In recent years, this was particularly the case during President Bush Junior’s term and unfrotunately, President Obama, despite the Nobel Peace prize has continued the more gun than butter policies.
As an economy produces more ‘guns’ or military spending, it generally reduces its production of ‘butter’ or food and other necessary goods, and vice versa. A nation has to choose between two options when spending its finite resources.
Nations that elect the military option tend to end up as empires. Military spending, currency debasement and imperial overstretch have been the undoing of many Empires including the Roman Empire and the British Empire.
A historical perspective is valuable in these ‘interesting times’.
Today, without U.S. government spending and state aid, consumer activity would be greatly diminished and many corporations who suckle on the teat of government would simply go out of business – with attendant consequences on the jobs market.
A staggering proportion of American personal income now comes straight from government transfer payments – welfare, unemployment and other forms of benefit.
An even more staggering proportion of American banking and corporate income and profits comes from government stimulus, grants, state aid and other forms of corporate welfare.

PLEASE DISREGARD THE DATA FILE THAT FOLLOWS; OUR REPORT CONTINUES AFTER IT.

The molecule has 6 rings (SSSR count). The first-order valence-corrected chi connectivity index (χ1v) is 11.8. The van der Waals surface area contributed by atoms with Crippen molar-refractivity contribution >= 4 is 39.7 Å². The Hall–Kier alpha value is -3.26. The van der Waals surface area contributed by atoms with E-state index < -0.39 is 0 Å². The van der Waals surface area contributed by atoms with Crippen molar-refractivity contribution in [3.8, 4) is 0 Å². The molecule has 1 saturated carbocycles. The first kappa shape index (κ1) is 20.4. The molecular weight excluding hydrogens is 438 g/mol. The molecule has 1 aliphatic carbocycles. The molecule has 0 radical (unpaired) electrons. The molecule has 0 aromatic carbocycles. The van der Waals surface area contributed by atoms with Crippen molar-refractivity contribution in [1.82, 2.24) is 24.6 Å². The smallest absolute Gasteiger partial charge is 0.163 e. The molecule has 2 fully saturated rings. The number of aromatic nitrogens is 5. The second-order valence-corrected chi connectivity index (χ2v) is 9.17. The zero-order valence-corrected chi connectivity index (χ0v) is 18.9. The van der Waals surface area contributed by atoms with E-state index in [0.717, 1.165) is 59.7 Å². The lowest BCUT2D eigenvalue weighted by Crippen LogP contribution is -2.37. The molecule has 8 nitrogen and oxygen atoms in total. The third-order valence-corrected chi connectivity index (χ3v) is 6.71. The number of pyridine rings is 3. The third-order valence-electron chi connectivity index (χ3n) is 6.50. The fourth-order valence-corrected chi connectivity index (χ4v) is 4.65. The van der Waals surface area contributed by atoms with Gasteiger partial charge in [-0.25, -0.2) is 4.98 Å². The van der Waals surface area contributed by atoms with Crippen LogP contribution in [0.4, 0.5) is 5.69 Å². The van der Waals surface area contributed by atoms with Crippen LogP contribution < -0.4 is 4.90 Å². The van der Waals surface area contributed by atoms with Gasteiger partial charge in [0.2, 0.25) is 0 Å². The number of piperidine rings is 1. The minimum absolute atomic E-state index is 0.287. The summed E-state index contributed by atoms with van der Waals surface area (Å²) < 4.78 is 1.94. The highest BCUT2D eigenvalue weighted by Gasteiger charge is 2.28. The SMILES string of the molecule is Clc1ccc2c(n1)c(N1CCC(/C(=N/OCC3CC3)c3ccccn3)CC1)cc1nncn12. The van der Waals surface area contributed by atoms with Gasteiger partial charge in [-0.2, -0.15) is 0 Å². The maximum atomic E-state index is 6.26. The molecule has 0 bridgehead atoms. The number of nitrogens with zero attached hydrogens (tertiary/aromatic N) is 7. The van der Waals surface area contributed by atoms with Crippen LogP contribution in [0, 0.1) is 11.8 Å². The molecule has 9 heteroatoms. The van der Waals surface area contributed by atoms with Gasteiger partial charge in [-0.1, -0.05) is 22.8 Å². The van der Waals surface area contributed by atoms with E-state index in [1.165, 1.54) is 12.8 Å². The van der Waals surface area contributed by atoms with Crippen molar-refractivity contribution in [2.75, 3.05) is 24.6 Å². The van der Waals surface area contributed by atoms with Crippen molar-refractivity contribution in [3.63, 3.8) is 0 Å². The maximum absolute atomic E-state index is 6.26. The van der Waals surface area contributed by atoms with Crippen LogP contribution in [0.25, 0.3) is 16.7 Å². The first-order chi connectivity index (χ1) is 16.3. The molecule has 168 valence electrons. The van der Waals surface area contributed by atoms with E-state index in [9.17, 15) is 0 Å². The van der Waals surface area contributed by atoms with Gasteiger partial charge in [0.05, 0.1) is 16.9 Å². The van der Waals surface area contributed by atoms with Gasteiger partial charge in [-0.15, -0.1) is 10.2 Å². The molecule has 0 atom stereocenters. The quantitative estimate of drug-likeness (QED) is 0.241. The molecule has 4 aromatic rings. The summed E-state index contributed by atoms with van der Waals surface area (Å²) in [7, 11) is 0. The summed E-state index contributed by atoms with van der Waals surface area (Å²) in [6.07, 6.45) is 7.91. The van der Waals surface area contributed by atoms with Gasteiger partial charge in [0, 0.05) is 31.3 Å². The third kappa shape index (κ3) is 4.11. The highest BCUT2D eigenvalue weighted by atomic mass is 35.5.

Every strata of U.S. society is saturated with debt and there is no signs of a reduction in debt levels or deleveraging of the economy. The appointment of Janet Yellen as Federal Reserve Chairwoman will lead to a continuation of ultra loose monetary policies and this will likely exacerbate this trend and lead to more debt being piled on top of the already huge U.S. debt mountain.
At some stage the whole ‘house of cards’ will come tumbling down and result in a dollar crisis and an international monetary crisis.
The analysis of the debt ceiling crisis has been extremely superficial and very short term in nature. Very few analysts are pointing out the long term risks of a nation, still the world’s leading economy, living beyond its means for an extended period of time.
The dangerous habit of politicians and governments continually ‘kicking the can down the road’ cannot go on indefinitely. Eventually, the ramifications of this profligacy will be clear to all.
Yet another increase in the debt ceiling and the increasingly parabolic nature of the rise in U.S. government debt will be very supportive of gold in the medium and long term.
It should lead to gold reaching our long term price target, held since 2003, of a new real (inflation adjusted) high over $2,500/oz.
Gold in US Dollars 5 Years with Support and Resistance – (Bloomberg)
In these uncertain times, all owners of gold and those considering owning gold should acquaint themselves with the most appropriate storage options for their own particular circumstances.